“Certainly, there is a lot of uncertainty the EPA is going to come out on a variety of things, including the regional haze issue that affects the Arkansas coal plants. We continue to operate those plants and make sure we maintain them to be reliable. We just have to see where the environmental programs go,” Denault said of President Trump’s moves to cut the EPA budget and downplay climate change initiatives.
Entergy’s proposal to the EPA calls for the eventual shutdown of its coal-fired operations at the White Bluff Electric Station in Jefferson County, instead of a costlier plan to install scrubbers atop the smokestacks of the sprawling power plant near Redfield by 2021. Denault and Entergy Arkansas CEO Rick Riley said the proposed haze controls for the White Bluff power plant do not warrant an investment of more than $2 billion in scrubber technology at the plants. Under the Entergy Plan, the utility would cease all coal-fired operations at the two coal-fired units in 2027 and 2028.
“It would be much more efficient – from a reliability and cost standpoint, a capital standpoint, and an environmental standpoint – to replace them with natural gas if we got to the point where we had to install new systems,” Denault said.
The Entergy executive also said the low price of natural gas is leading the company to invest more capital into new gas-fired projects instead of coal-fired plants, which in some cases are over 50 years old.
“With the prices of natural gas being what it is, significantly more economic than coal is to begin with, and from an environmental (view) it has half the carbon that coal has,” Denault said. “So, regardless of the change in the (Trump) administration, our point of view around our environmental responsibility hasn’t changed.”
Denault said Entergy and its utilities in Arkansas, Louisiana, Texas and Mississippi came out against the Obama administration’s Clean Power Plan not because of the environmental regulations, but “just because it was an overstep of authority of the EPA and probably something that should have been left to the states. … Not because we had any issue with clean power.”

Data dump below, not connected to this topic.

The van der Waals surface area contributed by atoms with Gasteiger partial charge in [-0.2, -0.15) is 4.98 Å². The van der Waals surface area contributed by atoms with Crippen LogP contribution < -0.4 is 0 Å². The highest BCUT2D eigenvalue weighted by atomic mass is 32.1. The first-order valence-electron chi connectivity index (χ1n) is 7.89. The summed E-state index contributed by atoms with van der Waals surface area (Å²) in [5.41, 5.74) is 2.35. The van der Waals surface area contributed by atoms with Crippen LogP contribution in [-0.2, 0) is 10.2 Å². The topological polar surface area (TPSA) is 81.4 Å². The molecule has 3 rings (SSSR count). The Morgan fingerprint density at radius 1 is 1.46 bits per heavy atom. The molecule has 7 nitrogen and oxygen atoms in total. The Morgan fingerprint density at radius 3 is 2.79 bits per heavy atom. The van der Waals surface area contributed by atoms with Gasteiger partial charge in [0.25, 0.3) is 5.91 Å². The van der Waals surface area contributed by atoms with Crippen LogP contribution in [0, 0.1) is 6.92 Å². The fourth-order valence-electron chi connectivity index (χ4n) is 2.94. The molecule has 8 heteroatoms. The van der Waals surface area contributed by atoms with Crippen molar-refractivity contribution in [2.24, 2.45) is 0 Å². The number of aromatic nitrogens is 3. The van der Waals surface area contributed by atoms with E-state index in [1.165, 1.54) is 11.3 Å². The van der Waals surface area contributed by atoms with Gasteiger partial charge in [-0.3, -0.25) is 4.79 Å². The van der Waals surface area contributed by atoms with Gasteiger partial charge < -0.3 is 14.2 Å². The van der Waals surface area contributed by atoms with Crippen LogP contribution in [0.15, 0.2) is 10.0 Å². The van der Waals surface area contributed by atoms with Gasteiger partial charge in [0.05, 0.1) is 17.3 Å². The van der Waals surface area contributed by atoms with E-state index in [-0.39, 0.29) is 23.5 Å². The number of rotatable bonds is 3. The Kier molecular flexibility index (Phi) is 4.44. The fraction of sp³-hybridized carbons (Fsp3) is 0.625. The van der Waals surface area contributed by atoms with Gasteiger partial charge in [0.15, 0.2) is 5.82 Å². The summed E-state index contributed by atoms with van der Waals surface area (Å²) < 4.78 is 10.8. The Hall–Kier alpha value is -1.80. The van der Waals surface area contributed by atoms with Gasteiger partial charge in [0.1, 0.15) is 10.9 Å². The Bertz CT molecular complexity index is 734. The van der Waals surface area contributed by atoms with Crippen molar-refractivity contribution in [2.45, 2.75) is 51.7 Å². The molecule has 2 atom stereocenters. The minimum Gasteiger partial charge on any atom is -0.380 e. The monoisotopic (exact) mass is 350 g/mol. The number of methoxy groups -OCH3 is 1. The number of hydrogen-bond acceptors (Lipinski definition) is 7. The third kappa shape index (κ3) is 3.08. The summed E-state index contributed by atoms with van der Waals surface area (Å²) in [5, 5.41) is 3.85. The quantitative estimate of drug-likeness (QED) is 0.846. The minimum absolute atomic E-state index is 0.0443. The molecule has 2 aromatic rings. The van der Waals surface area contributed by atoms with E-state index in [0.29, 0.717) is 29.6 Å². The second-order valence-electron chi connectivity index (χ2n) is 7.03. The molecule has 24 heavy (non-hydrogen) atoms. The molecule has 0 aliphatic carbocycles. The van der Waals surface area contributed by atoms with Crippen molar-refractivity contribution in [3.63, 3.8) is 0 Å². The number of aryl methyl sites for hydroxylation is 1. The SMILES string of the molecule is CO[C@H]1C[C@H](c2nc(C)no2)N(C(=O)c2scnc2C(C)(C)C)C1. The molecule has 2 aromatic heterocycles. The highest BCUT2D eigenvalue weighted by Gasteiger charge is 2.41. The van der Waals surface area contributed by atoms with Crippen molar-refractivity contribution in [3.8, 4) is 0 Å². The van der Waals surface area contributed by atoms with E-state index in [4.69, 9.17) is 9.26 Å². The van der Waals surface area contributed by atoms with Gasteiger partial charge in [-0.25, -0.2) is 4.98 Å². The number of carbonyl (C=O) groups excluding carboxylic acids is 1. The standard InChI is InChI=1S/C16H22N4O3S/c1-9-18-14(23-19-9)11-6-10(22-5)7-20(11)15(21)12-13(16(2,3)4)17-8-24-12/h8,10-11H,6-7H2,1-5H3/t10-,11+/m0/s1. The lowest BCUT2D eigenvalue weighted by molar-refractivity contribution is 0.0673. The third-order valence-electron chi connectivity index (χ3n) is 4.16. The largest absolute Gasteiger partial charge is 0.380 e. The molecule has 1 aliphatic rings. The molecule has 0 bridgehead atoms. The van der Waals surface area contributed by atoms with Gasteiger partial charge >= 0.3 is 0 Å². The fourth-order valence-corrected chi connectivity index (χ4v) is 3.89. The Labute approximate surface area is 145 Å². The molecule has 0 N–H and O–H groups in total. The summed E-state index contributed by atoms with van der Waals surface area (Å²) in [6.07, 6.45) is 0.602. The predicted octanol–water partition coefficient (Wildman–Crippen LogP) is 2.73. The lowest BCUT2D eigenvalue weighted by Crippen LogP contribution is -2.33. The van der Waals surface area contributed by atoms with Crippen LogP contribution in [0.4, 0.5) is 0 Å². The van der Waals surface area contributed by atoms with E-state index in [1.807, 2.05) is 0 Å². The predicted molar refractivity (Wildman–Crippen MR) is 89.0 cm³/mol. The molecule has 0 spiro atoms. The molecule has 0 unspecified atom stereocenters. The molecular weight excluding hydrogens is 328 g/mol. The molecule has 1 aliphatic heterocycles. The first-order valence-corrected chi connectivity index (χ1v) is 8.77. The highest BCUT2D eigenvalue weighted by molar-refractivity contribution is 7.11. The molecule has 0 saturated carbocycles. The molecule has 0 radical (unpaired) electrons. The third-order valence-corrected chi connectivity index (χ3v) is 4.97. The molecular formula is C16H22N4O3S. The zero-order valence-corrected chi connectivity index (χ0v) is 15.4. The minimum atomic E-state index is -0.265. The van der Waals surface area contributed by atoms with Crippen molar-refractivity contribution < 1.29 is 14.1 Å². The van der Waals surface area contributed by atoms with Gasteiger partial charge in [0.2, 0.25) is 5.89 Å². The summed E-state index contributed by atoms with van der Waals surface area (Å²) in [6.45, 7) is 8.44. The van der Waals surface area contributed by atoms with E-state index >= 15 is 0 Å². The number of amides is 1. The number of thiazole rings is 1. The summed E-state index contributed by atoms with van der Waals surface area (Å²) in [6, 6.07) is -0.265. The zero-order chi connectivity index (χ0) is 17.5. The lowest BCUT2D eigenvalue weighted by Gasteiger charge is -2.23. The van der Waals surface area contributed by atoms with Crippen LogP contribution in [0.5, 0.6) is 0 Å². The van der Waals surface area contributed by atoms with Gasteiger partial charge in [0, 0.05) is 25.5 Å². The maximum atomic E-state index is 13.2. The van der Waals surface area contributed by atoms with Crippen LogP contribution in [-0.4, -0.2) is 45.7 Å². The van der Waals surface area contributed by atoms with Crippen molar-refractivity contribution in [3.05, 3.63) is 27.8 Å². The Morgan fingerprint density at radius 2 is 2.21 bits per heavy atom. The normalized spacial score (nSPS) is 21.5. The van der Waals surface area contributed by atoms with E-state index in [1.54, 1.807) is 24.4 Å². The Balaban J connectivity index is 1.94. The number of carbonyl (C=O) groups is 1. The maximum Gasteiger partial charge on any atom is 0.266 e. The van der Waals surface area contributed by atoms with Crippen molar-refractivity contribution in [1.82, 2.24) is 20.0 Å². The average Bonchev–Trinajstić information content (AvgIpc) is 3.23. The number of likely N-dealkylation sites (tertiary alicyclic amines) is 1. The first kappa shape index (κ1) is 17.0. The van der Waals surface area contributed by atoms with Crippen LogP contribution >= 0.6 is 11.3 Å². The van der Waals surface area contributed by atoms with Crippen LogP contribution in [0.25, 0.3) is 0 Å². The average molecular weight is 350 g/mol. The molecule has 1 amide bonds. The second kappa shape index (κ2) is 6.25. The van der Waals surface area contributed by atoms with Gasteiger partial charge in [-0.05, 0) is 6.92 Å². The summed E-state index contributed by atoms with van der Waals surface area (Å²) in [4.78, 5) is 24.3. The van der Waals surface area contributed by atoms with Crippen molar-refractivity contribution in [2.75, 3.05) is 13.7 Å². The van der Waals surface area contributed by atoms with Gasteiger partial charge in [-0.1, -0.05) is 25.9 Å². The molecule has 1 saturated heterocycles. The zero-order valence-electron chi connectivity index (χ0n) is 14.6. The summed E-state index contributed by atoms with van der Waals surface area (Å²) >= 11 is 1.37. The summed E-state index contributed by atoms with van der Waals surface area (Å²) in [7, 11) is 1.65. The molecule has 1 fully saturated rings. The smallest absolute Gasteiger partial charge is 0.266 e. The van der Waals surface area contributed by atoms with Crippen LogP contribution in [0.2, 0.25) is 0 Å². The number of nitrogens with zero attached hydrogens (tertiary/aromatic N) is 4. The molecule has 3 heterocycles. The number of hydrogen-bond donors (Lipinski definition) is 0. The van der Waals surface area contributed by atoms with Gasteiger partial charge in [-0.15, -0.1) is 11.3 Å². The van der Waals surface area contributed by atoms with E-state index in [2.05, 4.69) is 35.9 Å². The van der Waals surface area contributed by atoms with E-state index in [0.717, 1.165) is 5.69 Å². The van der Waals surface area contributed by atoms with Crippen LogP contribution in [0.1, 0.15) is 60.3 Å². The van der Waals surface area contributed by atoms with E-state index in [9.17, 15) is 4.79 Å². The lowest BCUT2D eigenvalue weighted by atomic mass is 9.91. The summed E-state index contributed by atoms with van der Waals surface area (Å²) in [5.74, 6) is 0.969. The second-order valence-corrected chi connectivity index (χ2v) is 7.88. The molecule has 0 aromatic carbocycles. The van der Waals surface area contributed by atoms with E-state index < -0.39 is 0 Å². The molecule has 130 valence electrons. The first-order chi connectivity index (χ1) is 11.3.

Denault said the strategy as a pure-play utility will evolve around the company’s investment in new-build power projects that come online on time and on budget. “Those are going to provide the opportunity to get some certainty around our ability to execute,” he said. “So that capital program is going to drive the growth of our company. And it is also going to drive the reduction of costs to our customers.”
Riley revealed that the $1.3 billion Big River Steel plant is already the largest industrial consumer of power only months after its March 1 grand opening in Osceola. The Northeast Arkansas steel plant began full production in January, pushing out over 63,000 tons of hot rolled steel in the first month. Riley said by the time the company’s second phase comes on line, the Big River Steel plant will likely be the largest commercial power user on Entergy’s entire system across four states.
“They already are the largest Arkansas customer,” Riley said of Entergy Arkansas’ 705,000 electric customers across 63 counties. “We are very pleased they are located in our service territory.”